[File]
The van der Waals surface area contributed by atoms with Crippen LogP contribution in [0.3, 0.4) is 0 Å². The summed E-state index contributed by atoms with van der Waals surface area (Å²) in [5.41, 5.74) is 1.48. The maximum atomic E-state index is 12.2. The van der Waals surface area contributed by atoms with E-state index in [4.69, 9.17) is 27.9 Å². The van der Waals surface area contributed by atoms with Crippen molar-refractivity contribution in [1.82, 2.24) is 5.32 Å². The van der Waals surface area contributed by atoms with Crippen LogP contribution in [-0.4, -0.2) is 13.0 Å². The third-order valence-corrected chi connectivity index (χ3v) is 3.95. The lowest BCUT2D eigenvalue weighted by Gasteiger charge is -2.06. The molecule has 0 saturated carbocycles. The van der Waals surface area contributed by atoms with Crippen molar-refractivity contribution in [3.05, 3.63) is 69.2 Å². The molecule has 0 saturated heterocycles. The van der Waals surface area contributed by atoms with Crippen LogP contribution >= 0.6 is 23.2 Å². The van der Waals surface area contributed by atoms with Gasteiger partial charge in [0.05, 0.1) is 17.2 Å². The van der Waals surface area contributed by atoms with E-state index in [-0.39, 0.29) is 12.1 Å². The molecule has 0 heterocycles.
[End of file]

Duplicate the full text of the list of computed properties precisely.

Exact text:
The van der Waals surface area contributed by atoms with Crippen LogP contribution in [0.3, 0.4) is 0 Å². The summed E-state index contributed by atoms with van der Waals surface area (Å²) in [5.41, 5.74) is 1.48. The maximum atomic E-state index is 12.2. The van der Waals surface area contributed by atoms with E-state index in [4.69, 9.17) is 27.9 Å². The van der Waals surface area contributed by atoms with Crippen molar-refractivity contribution in [1.82, 2.24) is 5.32 Å². The van der Waals surface area contributed by atoms with Crippen LogP contribution in [-0.4, -0.2) is 13.0 Å². The third-order valence-corrected chi connectivity index (χ3v) is 3.95. The lowest BCUT2D eigenvalue weighted by Gasteiger charge is -2.06. The molecule has 0 saturated carbocycles. The van der Waals surface area contributed by atoms with Crippen molar-refractivity contribution in [3.05, 3.63) is 69.2 Å². The molecule has 0 saturated heterocycles. The van der Waals surface area contributed by atoms with Crippen LogP contribution >= 0.6 is 23.2 Å². The van der Waals surface area contributed by atoms with Gasteiger partial charge in [0.05, 0.1) is 17.2 Å². The van der Waals surface area contributed by atoms with E-state index in [-0.39, 0.29) is 12.1 Å². The molecule has 0 heterocycles.